CHARLOTTE, N.C. — Friends and family of a Union native thoroughly enjoyed seeing him on the big screen — and in person — during a recent film festival.
Those who know Union native and current Venice Beach, Ca. resident David Thomas Jenkins have enjoyed following his acting career and seeing him in such roles as a painter in a popular Coors Light commercial, a bully in a Pepsi Max commercial which gained popularity during the Super Bowl in 2011, a degenerate band member in CMT sitcom “Working Class,” and the role of Lance Henriksen in the film “Beautiful Wave.”
None of those roles, however, left viewers as breathless as Jenkins’ portrayal of Hans Poley in the film “Return to the Hiding Place,” which was featured as the closing selection of the Projecting Hope Film Festival on March 10 in Charlotte.
The film is summarized in a description on its Facebook page:
“When resistance fighter Piet Hartog witnesses atrocities toward the Jews, he is drawn by his beautiful love Aty and her Aunt Corrie into the web of espionage and clandestine activities in the Hiding Place, where he joins brilliant young physics student and resistance journalist, Hans Poley (played by Jenkins), embarking on a nonstop, action-packed hunt through underground tunnels, Gestapo hijacks, daring rescues, codes in windswept old windmills, and stunning miracles in one of history’s most famous dramas. Piet, Hans, and their friends navigate a deadly labyrinth of challenges to rescue God’s people in their modern-day panicked exodus from death. Climaxing in the true, breath-taking rescue of an entire orphanage of Jewish children marked for mass execution by Hitler’s assassins, audiences will both cheer and weep at this exciting, sobering tale.”
Jenkins said this is his biggest role to date, in terms of both size and effort.
The film was based on Poley’s real-life experiences which were documented in his book, also titled “Return to the Hiding Place.”
“His book is told from his perspective, so it’s his account of all of the events and the trials he went through at that time,” Jenkins said.
Although most of the film was shot at a Dutch settlement in Michigan, some scenes were filmed in the Netherlands at the actual hiding place referred to in the title. Jenkins said he believes that alone added gravity to the film as well as his role.
The film’s producer was a friend of the real-life Hans Poley, and he told Jenkins that there were several similarities between the two in the way of look and mannerisms. The film is currently being shown at various film festivals, and one of those was the Projecting Hope Film Festival in Charlotte, for which “Return to the Hiding Place” was the closing selection. Jenkins and another actor from the film — Gary Moore — attended the festival, which gave Jenkins’ family and friends an opportunity to visit with him while watching him perform on the big screen.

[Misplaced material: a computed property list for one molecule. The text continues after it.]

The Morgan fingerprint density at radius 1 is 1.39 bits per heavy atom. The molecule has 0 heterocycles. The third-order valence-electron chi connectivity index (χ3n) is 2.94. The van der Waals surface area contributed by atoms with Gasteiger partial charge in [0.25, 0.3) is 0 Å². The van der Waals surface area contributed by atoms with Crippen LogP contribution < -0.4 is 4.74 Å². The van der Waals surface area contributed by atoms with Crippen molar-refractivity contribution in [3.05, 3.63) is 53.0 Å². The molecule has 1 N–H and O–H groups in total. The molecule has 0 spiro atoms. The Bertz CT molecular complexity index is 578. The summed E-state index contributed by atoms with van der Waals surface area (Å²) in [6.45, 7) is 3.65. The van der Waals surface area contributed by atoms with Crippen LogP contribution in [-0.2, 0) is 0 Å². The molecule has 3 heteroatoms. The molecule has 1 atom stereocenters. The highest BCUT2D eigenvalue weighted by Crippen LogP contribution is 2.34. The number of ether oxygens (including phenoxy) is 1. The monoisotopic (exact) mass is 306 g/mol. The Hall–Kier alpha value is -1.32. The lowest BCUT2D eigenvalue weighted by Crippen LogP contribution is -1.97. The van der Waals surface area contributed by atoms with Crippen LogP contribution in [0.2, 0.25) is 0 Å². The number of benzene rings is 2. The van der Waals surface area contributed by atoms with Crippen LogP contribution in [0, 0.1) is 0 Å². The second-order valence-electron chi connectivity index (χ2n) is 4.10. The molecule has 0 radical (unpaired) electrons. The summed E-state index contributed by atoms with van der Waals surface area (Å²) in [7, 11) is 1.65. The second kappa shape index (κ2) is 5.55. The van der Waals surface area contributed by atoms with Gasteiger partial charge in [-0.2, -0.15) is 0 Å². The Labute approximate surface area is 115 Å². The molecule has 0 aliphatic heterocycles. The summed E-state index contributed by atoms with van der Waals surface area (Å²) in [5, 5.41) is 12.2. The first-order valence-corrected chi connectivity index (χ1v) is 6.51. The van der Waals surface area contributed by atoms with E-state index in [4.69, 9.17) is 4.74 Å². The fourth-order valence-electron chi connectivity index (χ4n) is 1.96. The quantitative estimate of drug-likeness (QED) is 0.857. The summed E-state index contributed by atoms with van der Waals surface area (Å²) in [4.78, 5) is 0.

“The movie itself was incredible,” said Jenkins’ mother, Nanette. “It was extremely suspenseful, and it was a war movie, so some of it was hard to watch. Erin (her daughter) and I were crying the whole time. Everybody was so proud and excited that the film was such a good film. It was riveting.”
“The whole family had strong Christian faith to risk their lives to save those people,” she added. “It makes you wonder today if any of us would be that strong.”
Of course, Nanette was more than proud of her son, and she said she knows he feels blessed — as does she — to have had the opportunity to be part of the film.
Jenkins — a 1998 graduate of Union High School — was an actor even during high school, and his high school drama teacher — Ralph Lawson — was also in attendance at the festival.
“My family and I enjoyed the movie very much, and I personally thought David did a wonderful job in it,” Lawson said.
Lawson pointed out that Jenkins spoke with a Dutch accent throughout the movie.
“I asked if he had a dialect coach and he said no,” Lawson said. “He listened to friends who were Dutch and listened to films of the real-life Hans to get the accent. I was impressed that he did so much work on his own to get the vocal part.”
“I’m very proud of David,” Lawson added. “He’s really worked hard at making it as a performer, and he’s been able to make a career out of it. It’s nice when you see someone you taught do that. He deserves all the success he has attained so far.”
Jenkins has a role in the film “Legendary Tomb of the Dragon,” which is still in production. He is also venturing into the production end of other upcoming projects.
Keep up with the career of David Thomas Jenkins by visiting www.davidthomasjenkins.com.
Staff Writer Derik Vanderford can be reached at 864-427-1234, ext. 29, or by email at email@example.com.